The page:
March 29, 2022 at 4:50 pm
Wild animals occasionally find themselves in predicaments, stuck in locations, or tangled in things where they don’t want to be. Often, the people reporting these animals only catch a brief glimpse and have no idea where the animal went, or the animal runs away from the would-be rescuers (wildlife professionals) making it difficult to help resolve the situation. Sometimes we get lucky, and the right conditions line up to help change the outcome.
Recently, I received a phone call from someone who’d seen a doe with a cable cinched around her waist. It wasn’t clear from the pictures what it was, but it had worn off a band of hair, rubbing against her as she walked. Other than the missing hair, she appeared healthy and was spending her time with a group of deer frequently seen around the neighborhood. Although the doe appeared healthy, there was concern that the cable could continue to tighten and affect her survival so we tried to see if we could intervene.
Despite what you see in the media, we can’t always capture these animals to resolve the situation, but this doe was well patterned with a regular schedule, showing up at the same location every day. Several residents in the neighborhood had been keeping an eye on her, which helped the biologists narrow down her location each afternoon. Knowing where and when the doe would show up allowed biologists to station themselves in the basement of a gracious homeowner and wait for the doe to walk by.
A dart projector is one of several tools we occasionally use to help resolve these types of situations. Ours is like a paintball gun, but shoots darts that inject immobilizing drugs into the animal. Sedating an animal always comes with some risk for the animal. When the dart hits an animal, it can take several minutes for the drug to take effect. During that time, an animal can travel far or sometimes get themselves in a tricky situation, like laying down in a stream, or a steep ravine. We carefully consider the surrounding landscape for potential risks, before sedating any animal.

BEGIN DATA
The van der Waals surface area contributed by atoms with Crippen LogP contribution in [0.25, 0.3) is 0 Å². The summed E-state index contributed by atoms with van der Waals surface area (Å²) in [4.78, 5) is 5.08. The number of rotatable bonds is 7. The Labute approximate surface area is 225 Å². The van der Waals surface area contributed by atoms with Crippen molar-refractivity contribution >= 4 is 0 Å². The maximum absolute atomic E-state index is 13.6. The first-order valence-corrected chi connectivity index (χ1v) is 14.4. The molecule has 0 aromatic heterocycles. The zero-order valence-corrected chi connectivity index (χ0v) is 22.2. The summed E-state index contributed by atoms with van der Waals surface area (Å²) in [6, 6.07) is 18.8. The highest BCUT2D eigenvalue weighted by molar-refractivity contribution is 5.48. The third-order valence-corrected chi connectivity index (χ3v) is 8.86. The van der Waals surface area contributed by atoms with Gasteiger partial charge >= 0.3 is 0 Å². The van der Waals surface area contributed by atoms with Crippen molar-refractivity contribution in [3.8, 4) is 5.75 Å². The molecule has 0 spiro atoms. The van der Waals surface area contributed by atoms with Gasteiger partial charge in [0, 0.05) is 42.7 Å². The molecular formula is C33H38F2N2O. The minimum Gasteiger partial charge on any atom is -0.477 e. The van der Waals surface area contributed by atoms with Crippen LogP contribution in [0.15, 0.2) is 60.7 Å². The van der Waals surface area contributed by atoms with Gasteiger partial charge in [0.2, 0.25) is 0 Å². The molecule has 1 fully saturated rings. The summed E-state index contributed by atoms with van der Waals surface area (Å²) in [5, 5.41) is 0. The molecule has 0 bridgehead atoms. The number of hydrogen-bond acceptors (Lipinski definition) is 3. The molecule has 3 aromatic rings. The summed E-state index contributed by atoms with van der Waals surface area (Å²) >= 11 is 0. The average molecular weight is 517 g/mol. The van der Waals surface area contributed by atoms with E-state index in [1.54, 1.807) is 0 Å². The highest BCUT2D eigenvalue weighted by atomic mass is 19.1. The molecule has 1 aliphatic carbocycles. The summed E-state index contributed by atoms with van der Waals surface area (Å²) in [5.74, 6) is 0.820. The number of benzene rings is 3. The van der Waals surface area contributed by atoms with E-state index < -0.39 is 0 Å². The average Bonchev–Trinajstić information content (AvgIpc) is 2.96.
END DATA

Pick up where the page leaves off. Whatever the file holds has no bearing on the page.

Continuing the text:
Following her regular afternoon circuit through the neighborhood, the doe walked within range of the dart projector and we able to successfully dart her. Once the dart hit, she fled for the tree line and we watched the direction she traveled and waited, giving the drug a chance to take effect. A few minutes later, we followed her track into the trees and found her quietly laying in the snow. We quickly snipped the piece of old fencing wire from her, looked for additional injuries and gave her a reversal drug to bring her out of sedation. Within a couple of minutes, she popped up and trotted off to rejoin her herd.
We occasionally get reports of animals wearing strange items. It’s hard to imagine how these animals get themselves in these predicaments. Unlike this doe, most wild animals are not well patterned and predicting where they will be to try to dart them is impossible or unsafe. Sometimes these animals will wear these items for years, living their lives somewhat unaffected by their baggage. It’s not always possible to intervene and remove these items but in this situation, a well patterned doe, and a willing homeowner led to a good outcome.
If you find wildlife you believe might be injured, sick, or orphaned, always contact a wildlife professional before you take any action. Good intentions can lead to negative consequences (sometimes death or loss in quality of life) for wildlife if not done properly, and can put you, your family, and your pets at risk. Learn more at mefishwildlife.com/livingwithwildlife